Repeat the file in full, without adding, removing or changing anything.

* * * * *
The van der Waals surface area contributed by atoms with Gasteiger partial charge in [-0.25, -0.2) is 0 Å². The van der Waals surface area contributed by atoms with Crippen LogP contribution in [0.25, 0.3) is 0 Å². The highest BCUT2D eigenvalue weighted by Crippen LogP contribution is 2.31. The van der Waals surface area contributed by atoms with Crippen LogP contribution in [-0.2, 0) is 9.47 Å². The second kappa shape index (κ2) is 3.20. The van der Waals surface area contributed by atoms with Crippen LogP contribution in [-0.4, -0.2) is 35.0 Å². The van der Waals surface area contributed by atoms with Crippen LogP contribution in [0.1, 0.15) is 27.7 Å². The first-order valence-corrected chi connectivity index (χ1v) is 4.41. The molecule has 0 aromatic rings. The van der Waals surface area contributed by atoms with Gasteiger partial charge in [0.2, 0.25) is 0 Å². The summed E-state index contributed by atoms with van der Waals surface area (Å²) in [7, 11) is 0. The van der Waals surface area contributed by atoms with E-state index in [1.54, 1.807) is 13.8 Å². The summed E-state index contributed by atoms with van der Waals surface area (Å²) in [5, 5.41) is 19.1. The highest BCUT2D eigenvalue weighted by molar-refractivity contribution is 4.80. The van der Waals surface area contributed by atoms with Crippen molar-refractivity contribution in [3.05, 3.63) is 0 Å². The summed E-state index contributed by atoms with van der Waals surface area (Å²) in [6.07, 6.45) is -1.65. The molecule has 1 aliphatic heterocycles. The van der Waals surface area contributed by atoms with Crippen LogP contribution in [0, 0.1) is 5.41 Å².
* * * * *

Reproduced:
The van der Waals surface area contributed by atoms with Gasteiger partial charge in [-0.25, -0.2) is 0 Å². The van der Waals surface area contributed by atoms with Crippen LogP contribution in [0.25, 0.3) is 0 Å². The highest BCUT2D eigenvalue weighted by Crippen LogP contribution is 2.31. The van der Waals surface area contributed by atoms with Crippen LogP contribution in [-0.2, 0) is 9.47 Å². The second kappa shape index (κ2) is 3.20. The van der Waals surface area contributed by atoms with Crippen LogP contribution in [-0.4, -0.2) is 35.0 Å². The van der Waals surface area contributed by atoms with Crippen LogP contribution in [0.1, 0.15) is 27.7 Å². The first-order valence-corrected chi connectivity index (χ1v) is 4.41. The molecule has 0 aromatic rings. The van der Waals surface area contributed by atoms with Gasteiger partial charge in [0.2, 0.25) is 0 Å². The summed E-state index contributed by atoms with van der Waals surface area (Å²) in [7, 11) is 0. The van der Waals surface area contributed by atoms with E-state index in [1.54, 1.807) is 13.8 Å². The summed E-state index contributed by atoms with van der Waals surface area (Å²) in [5, 5.41) is 19.1. The highest BCUT2D eigenvalue weighted by molar-refractivity contribution is 4.80. The van der Waals surface area contributed by atoms with Crippen molar-refractivity contribution in [3.05, 3.63) is 0 Å². The summed E-state index contributed by atoms with van der Waals surface area (Å²) in [6.07, 6.45) is -1.65. The molecule has 1 aliphatic heterocycles. The van der Waals surface area contributed by atoms with Crippen LogP contribution in [0, 0.1) is 5.41 Å².